Tender Box

Inflamed by crime, drugs, and rising rents, Tenderloin residents are now launching lawsuits to clean up the city's dumping ground

Over the course of two hours, Jenkins moves through the room, soliciting input. He holds a cordless microphone, like a talk show host. His watch dial catches the light. People complain about the three supervisors not being there, about the need for more services, more housing, more funding. They say the homeless are dying on the streets. People ask if any representatives from the city are present. Five hands go up, an island of suits amid the crowd. Are you guys movers and shakers? someone jeers. People talk about the sick, screwed-up, greed-driven global economy. Jenkins coaxes them back to homelessness; people say the homeless need to be here; We're here, a few voices cry out.

People say they need to start acting more like a village. A sense of togetherness flows through the room. People say they've been dissed, big time, by the three absent supervisors. I hear what you're saying, Jenkins replies. But we still have work to do, whether the supervisors show up or not.

A neighborhood resident for the past four years, Jenkins first discovered NOMPC in 1996 at a $3-per-plate spaghetti dinner at Boeddeker Park. Perhaps 100 people attended the dinner, talking about redevelopment. It was exciting, he says, all that talk about how the neighborhood was going to change.

Jenkins dropped by a board meeting a year later, after NOMPC went belly up: Only three people were there. Since then, the private, largely resident-based nonprofit group has built its membership back up to around 80.

NOMPC is focusing on the very delicate tasks of luring in businesses the neighborhood needs -- like markets selling fresh vegetables and meat -- and increasing the affordable housing stock while preventing unwanted gentrification.

The group also hopes to regain the political influence it once had both within the neighborhood and at City Hall. One thing about the Tenderloin is that, while it has an abundance of nonprofit and activist groups, varying agendas can make it difficult to put forth a single position.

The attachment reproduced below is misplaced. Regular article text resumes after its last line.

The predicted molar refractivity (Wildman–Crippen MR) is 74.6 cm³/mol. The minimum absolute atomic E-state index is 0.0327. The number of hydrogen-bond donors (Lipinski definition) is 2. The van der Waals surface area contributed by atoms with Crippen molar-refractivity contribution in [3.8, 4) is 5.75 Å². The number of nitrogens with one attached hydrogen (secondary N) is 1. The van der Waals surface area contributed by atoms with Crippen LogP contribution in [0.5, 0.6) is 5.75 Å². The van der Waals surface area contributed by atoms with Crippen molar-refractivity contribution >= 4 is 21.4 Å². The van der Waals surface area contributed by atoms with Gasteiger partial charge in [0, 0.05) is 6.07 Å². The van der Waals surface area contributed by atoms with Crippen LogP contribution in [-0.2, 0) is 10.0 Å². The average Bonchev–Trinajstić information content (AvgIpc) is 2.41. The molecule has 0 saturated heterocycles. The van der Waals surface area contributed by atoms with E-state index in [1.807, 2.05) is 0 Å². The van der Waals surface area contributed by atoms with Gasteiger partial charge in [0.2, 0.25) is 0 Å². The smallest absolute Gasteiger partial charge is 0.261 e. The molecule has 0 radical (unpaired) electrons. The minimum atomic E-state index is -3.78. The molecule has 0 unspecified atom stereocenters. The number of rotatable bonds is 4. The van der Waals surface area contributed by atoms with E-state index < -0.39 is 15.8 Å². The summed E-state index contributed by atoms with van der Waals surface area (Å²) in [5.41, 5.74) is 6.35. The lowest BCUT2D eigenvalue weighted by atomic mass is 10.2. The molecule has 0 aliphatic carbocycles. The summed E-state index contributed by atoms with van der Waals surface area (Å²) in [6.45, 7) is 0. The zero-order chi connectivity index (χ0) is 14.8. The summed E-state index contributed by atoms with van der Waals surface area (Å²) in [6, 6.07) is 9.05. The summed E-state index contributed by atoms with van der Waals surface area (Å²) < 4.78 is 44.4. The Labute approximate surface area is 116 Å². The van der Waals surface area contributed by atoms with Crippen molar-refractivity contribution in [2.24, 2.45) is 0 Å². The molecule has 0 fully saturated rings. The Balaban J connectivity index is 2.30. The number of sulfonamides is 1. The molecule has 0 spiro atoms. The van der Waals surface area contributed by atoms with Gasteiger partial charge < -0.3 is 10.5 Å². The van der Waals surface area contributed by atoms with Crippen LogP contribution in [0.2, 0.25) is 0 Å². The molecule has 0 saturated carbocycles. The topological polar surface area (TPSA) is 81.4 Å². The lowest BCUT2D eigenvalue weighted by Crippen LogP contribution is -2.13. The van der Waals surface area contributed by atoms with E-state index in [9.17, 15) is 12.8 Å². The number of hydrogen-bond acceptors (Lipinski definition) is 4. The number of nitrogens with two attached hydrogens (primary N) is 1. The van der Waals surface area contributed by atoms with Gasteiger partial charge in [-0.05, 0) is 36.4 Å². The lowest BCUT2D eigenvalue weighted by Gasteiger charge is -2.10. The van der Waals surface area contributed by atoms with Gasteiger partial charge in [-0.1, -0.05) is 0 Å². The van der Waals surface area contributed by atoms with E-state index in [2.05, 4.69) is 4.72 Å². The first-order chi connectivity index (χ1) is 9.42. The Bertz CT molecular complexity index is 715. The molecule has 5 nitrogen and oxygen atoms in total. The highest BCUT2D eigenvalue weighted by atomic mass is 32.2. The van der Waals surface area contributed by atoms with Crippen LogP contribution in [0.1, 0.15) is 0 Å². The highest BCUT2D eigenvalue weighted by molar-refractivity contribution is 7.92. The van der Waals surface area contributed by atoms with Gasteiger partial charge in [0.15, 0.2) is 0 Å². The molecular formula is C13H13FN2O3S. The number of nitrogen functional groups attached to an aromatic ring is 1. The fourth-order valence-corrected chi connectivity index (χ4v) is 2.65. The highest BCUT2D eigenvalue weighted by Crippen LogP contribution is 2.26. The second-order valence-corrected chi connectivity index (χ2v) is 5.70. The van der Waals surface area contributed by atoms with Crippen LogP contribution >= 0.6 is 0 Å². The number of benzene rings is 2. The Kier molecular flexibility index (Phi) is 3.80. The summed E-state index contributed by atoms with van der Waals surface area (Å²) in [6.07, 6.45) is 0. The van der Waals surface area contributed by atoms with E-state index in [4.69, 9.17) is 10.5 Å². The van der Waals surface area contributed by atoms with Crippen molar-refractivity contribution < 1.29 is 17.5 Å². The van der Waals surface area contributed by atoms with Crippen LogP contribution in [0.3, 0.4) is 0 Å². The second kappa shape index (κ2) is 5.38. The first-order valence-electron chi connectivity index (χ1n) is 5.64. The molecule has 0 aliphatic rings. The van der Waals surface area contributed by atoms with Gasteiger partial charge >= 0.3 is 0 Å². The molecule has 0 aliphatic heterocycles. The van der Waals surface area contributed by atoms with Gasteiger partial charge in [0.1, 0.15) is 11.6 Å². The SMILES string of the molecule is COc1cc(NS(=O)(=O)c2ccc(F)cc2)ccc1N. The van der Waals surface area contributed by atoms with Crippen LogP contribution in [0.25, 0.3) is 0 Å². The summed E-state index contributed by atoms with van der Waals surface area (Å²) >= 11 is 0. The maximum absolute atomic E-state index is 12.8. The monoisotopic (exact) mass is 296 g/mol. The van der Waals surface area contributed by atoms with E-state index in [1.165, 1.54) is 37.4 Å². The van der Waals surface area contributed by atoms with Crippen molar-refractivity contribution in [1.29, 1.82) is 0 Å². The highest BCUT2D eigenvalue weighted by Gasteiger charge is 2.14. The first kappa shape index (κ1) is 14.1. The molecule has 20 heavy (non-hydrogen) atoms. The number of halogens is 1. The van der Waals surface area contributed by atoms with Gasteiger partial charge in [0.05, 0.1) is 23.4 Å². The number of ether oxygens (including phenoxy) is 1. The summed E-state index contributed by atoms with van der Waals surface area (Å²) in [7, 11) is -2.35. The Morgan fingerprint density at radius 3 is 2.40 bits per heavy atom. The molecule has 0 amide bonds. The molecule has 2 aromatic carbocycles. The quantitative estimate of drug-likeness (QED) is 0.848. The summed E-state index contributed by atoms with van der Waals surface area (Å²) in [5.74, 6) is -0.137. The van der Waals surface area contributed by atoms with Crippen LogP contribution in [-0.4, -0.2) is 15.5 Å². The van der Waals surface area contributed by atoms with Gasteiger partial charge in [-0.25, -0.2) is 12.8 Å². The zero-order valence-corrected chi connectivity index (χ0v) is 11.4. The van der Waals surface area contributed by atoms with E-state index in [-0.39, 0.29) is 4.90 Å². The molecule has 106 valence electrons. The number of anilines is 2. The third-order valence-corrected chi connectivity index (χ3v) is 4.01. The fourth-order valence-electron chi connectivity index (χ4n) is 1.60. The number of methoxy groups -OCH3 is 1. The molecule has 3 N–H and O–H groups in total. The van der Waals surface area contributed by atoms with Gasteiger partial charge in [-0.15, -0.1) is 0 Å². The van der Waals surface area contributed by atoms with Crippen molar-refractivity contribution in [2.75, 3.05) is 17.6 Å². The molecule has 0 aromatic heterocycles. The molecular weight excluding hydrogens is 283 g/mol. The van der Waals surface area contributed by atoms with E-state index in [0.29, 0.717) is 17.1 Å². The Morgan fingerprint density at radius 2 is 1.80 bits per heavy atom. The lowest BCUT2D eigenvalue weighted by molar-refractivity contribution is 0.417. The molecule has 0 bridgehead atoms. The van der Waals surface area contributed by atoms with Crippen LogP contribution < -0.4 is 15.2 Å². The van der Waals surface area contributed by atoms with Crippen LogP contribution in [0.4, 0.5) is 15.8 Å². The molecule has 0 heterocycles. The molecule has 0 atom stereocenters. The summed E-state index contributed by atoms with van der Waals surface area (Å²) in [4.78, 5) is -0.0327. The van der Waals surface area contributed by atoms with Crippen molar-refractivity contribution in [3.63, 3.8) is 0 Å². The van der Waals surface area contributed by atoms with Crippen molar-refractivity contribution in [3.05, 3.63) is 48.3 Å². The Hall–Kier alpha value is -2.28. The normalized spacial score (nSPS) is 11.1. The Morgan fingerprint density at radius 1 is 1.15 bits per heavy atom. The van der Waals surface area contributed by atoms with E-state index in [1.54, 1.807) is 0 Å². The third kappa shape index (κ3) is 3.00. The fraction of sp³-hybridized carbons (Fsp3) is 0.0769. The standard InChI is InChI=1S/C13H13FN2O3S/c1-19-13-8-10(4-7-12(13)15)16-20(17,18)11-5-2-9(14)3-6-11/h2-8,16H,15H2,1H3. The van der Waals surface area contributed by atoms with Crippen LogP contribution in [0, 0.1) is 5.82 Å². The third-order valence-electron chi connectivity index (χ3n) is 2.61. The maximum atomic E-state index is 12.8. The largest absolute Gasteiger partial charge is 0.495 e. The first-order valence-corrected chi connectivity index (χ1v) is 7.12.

"Hopefully, we can let all these other organizations know that, hey, we've got to come together here, we need one voice to come out of this community telling the rest of the world what we want," Jenkins says. Since being elected president in March, he has put in 40 to 60 hours a week, unpaid, attending meetings, lobbying city officials from the mayor on down, learning things as he goes.

As the town hall meeting on homelessness comes to an end, people say you only get what you're organized to take, and talk about attending the next meeting of the Board of Supervisors, to let the world know who didn't show up.

At a NOMPC board meeting the next evening, members discuss the ongoing search for a paid community outreach coordinator, and receive a visit from Beverly Hills-based developer Steve Crowe. Crowe hopes to build a 10-story, 400-room, $75 million hotel at Mason and Ellis, and has been making the rounds of local groups before proceeding, hoping to avoid conflicts with the neighborhood.

Board members discuss replacing the housing that would be lost, the risk of setting a bad precedent, and ask about jobs and job training for neighborhood residents. The latter is a possibility, although the devil's in the details, Crowe says.

"I'll tell you up front, we've cost people hundreds of thousands of dollars in design changes," longtime NOMPC member Marvis Phillips tells Crowe. "Coming to us first was smart."

At its June 8 board meeting, the North of Market Planning Coalition announced that it had hired a community outreach coordinator, and received a visit from Steve Ryan of Zephyr Real Estate, with which NOMPC is attempting to reach an agreement on affordable housing at a 12-unit condominium project on Leavenworth Street.

The board also lent its support to a proposed 40-bed emergency shelter for young adults on Ellis Street, saying the facility would serve a population already in the neighborhood. NOMPC then found itself a house divided over the only other shelter proposed for San Francisco in 1999 -- a 116-bed facility on Golden Gate Avenue for homeless families.

One board member had no objection at all to the proposed shelter. Others felt that, for safety reasons, the Tenderloin isn't the right place to bring families. Maria Torre, a single mother who was homeless herself for a brief period, said such a position was hypocritical: "Homeless families aren't bad people. ... Let other people fight over this," she urged.

The discussion grew heated: Board members talked about being dumped on again, about other neighborhoods doing their fair share, and about people with roofs over their heads denying those without. They talked about permanent housing as opposed to shelters, about drawing business into a neighborhood full of social services, and about compassion: "If everyone else is shutting their doors on poor people, we'll open our arms," said Kristin Yarris.

As the debate moved around the table, NOMPC President Garrett Jenkins suggested a compromise -- to take a position in favor of permanent, affordable family housing. The motion passed unanimously, and the project, which has since been opposed by a number of other neighborhood leaders, is currently on hold.

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